AF: You talk reverently about the poet Stephen Jonas. You did the introduction to the selected poems for the edition published by City Lights. What should people know about him?
Torra: Have them read my introduction. That is probably all they need to know. And enjoy the poems! They’re not conventional. To place him contextually: mid twentieth century America, he a member of the generation featured in the great New American Poets anthology by Donald Allen, which was published in 1960. It contained all the Black Mountain poets, the New York school, SF Renaissance, Beat poets. He was in that school, although he wasn’t a part of that anthology.
Jonas was very brilliant, self-educated, taught himself. He was steeped in the classics, steeped in the streets. And his stuff is a beautiful hybrid of these influences “Exercises for Ear” is made up of marvelous short poems — short, quick, bursts of energy, of music and sound and experience. He was an amazing writer, and he made his own way.
Steve was not big on politics. He did have some racist views at times. I’m not making excuses, but he was crazy — I mean he was admitted to hospitals, fell into paranoid rants and stuff.. My wife worked in mental health for years, and she said that’s what people who are paranoid and in mental health units do, they talk about groups of people they designate as the enemy.
I had to edit him and believe in him and love the work despite some things about his personal life that I questioned and didn’t understand. But I also spoke with people who said he’d taken care of their kids when they were strung out. He was complicated, a really complicated guy.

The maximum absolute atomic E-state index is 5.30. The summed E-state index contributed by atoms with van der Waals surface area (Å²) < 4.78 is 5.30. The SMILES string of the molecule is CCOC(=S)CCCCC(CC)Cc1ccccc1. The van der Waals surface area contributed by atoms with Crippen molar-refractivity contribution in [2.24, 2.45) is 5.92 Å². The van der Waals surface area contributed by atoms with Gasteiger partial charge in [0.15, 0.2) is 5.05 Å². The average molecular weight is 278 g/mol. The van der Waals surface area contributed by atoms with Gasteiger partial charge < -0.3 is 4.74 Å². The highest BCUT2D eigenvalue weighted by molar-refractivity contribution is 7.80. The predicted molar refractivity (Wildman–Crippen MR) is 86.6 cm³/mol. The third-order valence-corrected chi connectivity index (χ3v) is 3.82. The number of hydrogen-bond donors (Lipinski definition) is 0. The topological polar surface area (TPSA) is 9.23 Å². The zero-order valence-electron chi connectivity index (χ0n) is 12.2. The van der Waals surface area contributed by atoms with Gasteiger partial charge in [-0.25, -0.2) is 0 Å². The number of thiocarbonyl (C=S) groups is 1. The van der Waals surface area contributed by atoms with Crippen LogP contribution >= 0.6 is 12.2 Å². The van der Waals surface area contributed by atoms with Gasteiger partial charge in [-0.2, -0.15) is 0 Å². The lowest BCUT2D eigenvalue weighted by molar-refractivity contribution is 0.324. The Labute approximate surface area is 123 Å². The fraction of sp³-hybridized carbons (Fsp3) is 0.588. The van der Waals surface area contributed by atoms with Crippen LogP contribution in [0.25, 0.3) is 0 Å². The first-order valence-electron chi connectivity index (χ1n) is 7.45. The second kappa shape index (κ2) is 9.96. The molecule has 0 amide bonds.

He was Black, he sometimes passed for white. He was openly gay before Stonewall, back in the ’40s and ’50s when sexuality could get you thrown in jail. He had a great sense of humor, he wrote beautifully about Boston and the neighborhoods, back when urban renewal was a big thing. When I realized that his papers were lying in some boxes that my friend, poet Gerrit Lansing, had. I’m proud that, if I hadn’t taken up this work, it wouldn’t ever have been published by City Lights, which is where it deserved to be.
AF: You talk very movingly about parenting in the book. You didn’t really expect to be a parent, right?
Torra: No I didn’t. I owe that to my wife, Molly. Two reasons: we waited a while and I was getting older, and I had this great fear that I wouldn’t be able to write, that it would interfere with my life as an artist. And I had a great fear that I wouldn’t be able to do it because my father was ineffectual, abusive. I still hate my father.